For EKGs, I know that some of the students are going to recommend the Nursing Made Easy Books, but I've been around in nursing and worked on a stepdown unit for 5 1/2 years where we had to be able to read telemetry and administer emergency lidocaine or atropine based on what we saw on the monitors. Rapid Interpretation of EKGs
by Dr. Dale Dubin was the book of choice then and remains so today. I don't know what edition of printing it is in as of this date. The doc has a website that has some free information about EKGs on it, but it is primarily an advertisement for the book. I also have a copy of Mosby's Diagnostic and Laboratory Test Reference
. It's the same size as a nurse's drug handbook
. It has all kinds of tests including lab, x-ray, pulmonary, EEGs and EMGs listed and expanded upon with normal values and nursing preparation. I couldn't even tell you if it is still in publication since I bought this in 1999. You should have a medical dictionary. Taber's is good, but so is the one published by Mosby. I also have always had a copy of Norma M. Metheny's Fluid & Electrolyte Balance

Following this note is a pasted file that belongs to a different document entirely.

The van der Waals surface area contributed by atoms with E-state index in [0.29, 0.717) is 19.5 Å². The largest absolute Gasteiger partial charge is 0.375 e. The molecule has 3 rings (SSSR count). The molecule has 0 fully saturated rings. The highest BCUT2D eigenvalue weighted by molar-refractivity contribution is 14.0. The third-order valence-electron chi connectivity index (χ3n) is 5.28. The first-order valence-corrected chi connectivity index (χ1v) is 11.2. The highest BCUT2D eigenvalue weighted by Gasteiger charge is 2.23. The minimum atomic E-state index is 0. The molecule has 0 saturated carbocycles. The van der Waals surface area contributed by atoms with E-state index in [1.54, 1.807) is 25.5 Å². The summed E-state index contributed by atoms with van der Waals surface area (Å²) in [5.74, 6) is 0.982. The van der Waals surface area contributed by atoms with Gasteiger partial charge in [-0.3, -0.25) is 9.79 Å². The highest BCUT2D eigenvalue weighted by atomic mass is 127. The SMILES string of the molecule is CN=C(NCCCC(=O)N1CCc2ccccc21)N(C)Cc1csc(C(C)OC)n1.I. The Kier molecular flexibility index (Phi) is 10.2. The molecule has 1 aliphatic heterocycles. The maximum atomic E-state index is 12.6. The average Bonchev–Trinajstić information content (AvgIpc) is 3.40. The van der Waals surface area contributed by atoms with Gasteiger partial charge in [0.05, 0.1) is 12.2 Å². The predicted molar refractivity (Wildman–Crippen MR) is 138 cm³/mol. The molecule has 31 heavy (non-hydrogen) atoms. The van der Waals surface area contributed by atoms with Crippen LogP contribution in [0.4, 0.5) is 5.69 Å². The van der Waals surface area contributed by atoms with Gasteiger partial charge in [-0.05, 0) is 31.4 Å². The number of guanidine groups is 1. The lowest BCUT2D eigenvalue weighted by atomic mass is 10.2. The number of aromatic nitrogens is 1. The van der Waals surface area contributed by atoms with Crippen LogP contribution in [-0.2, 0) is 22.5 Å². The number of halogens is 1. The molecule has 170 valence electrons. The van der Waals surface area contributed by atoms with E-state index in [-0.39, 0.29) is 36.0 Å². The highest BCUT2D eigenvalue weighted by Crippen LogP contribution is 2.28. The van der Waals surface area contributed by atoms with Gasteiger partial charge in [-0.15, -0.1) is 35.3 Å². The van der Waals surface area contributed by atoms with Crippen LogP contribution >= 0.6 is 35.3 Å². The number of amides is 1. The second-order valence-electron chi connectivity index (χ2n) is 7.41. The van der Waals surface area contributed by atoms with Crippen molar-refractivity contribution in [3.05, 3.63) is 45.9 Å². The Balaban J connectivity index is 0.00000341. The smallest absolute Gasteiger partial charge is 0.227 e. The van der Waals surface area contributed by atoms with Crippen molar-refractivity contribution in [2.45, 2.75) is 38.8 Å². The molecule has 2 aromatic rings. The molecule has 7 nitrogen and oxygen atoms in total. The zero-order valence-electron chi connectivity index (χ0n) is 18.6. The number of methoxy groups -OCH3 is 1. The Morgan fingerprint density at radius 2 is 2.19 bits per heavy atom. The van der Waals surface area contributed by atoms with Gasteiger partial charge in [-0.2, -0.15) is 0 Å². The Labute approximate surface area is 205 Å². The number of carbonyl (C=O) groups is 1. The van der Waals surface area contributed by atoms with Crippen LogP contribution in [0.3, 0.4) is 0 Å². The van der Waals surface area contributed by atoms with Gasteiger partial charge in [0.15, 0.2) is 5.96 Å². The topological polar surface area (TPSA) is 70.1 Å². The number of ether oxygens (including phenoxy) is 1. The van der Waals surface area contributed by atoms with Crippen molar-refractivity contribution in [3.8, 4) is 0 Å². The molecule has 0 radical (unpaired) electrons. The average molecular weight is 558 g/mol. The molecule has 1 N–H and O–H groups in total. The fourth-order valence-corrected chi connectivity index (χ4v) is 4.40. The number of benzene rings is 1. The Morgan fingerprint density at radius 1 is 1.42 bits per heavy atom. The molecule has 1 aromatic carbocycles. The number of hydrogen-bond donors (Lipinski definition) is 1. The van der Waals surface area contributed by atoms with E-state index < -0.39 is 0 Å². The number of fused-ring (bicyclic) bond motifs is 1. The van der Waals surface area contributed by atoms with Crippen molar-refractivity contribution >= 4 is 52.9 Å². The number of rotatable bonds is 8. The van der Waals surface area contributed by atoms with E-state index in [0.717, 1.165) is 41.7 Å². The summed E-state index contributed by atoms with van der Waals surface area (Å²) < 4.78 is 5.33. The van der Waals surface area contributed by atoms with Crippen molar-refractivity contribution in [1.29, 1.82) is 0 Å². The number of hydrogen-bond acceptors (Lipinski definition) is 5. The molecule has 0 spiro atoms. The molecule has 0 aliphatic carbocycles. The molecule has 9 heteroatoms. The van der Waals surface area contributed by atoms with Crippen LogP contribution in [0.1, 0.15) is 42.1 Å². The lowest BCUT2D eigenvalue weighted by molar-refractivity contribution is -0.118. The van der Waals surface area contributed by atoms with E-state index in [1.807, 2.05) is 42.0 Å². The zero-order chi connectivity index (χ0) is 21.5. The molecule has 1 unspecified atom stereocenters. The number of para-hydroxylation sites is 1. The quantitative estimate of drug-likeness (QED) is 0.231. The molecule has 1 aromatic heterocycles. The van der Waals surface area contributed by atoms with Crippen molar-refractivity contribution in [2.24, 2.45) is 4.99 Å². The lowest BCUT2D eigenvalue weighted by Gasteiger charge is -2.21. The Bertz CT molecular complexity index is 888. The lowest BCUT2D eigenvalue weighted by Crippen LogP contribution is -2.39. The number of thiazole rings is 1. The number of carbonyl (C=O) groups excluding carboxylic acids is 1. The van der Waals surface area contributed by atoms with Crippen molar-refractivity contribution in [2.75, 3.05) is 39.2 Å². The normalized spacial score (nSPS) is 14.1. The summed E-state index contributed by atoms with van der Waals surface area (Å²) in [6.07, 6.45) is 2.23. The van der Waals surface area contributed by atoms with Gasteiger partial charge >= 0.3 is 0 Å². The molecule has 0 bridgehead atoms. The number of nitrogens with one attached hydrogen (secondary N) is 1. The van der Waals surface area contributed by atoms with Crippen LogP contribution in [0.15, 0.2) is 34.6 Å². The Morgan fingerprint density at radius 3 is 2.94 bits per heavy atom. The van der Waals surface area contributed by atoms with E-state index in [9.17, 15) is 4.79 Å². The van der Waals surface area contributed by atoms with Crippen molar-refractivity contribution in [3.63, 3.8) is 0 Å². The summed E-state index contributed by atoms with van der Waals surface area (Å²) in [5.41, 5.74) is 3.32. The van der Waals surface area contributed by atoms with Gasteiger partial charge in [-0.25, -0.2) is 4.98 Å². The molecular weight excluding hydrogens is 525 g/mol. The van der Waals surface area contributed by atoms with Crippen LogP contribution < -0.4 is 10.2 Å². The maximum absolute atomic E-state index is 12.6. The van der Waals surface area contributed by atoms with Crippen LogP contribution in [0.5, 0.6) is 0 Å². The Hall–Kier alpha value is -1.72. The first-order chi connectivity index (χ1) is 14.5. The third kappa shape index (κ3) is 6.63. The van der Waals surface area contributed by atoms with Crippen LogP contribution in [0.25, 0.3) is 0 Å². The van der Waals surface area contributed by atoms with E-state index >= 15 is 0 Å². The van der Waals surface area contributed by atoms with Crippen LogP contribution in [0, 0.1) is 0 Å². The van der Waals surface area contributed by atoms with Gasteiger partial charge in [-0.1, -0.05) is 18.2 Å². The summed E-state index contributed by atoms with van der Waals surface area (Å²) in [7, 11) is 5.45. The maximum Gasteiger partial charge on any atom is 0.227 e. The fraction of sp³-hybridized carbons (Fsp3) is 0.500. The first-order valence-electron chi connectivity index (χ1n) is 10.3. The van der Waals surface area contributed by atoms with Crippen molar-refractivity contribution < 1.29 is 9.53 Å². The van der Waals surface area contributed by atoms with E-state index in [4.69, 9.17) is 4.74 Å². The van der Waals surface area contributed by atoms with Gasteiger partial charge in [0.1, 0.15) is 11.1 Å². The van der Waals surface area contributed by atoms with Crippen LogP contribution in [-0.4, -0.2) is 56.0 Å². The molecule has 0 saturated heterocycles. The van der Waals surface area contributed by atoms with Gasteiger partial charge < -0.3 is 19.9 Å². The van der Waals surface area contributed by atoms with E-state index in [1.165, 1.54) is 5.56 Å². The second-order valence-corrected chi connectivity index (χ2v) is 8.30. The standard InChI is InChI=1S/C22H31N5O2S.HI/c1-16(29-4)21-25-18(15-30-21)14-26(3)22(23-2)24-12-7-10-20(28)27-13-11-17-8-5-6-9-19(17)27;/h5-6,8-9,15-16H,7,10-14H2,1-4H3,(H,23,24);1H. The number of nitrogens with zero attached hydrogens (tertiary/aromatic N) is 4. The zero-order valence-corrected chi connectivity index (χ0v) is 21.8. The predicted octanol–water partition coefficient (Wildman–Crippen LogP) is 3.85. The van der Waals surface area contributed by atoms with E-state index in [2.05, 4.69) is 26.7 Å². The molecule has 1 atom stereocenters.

. I have a physical assessment reference that I bought around 1997, Expert 10-Minute Physical Examinations
which is a great little book that goes through not only what is normal for each body system, but what is abnormal. It also does some focusing on very common illnesses such as hypertension, Diabetes, breast cancer, asthma, CVAs and AIDS. I don't know if Mosby is still publishing it. If you don't already have something to help you with writing care plans
, you should. They are not only good for determining nursing diagnoses, but they normally have lots of nursing interventions listed in them that help jog your memory when you are writing these things out. As you spend time on the forums you'll see that I respond to a lot of questions about care plans and nursing diagnosis. I have 4 care plan books I use for reference as well as the official publication from NANDA. My pick for the best book for planning care is Nursing Diagnosis Handbook: A Guide to Planning Care
, 7th Edition, by Betty J. Ackley and Gail B. Ladwig. I think it's also important to hang on to any anatomy and physiology book(s) you might have. I have Pathophysiology: The Biologic Basis for Disease in Adults and Children
by McCance and Huether that I use a lot to look up pathophysiology of diseases. It's quite a big book and there are others that are not as thick and probably easier to read. However, a good understanding of the pathophysiology of a disease process goes a long way in helping to understand the rationale behind the medical and nursing treatments.
Those are my suggestions. See you on the forums! Welcome to allnurses!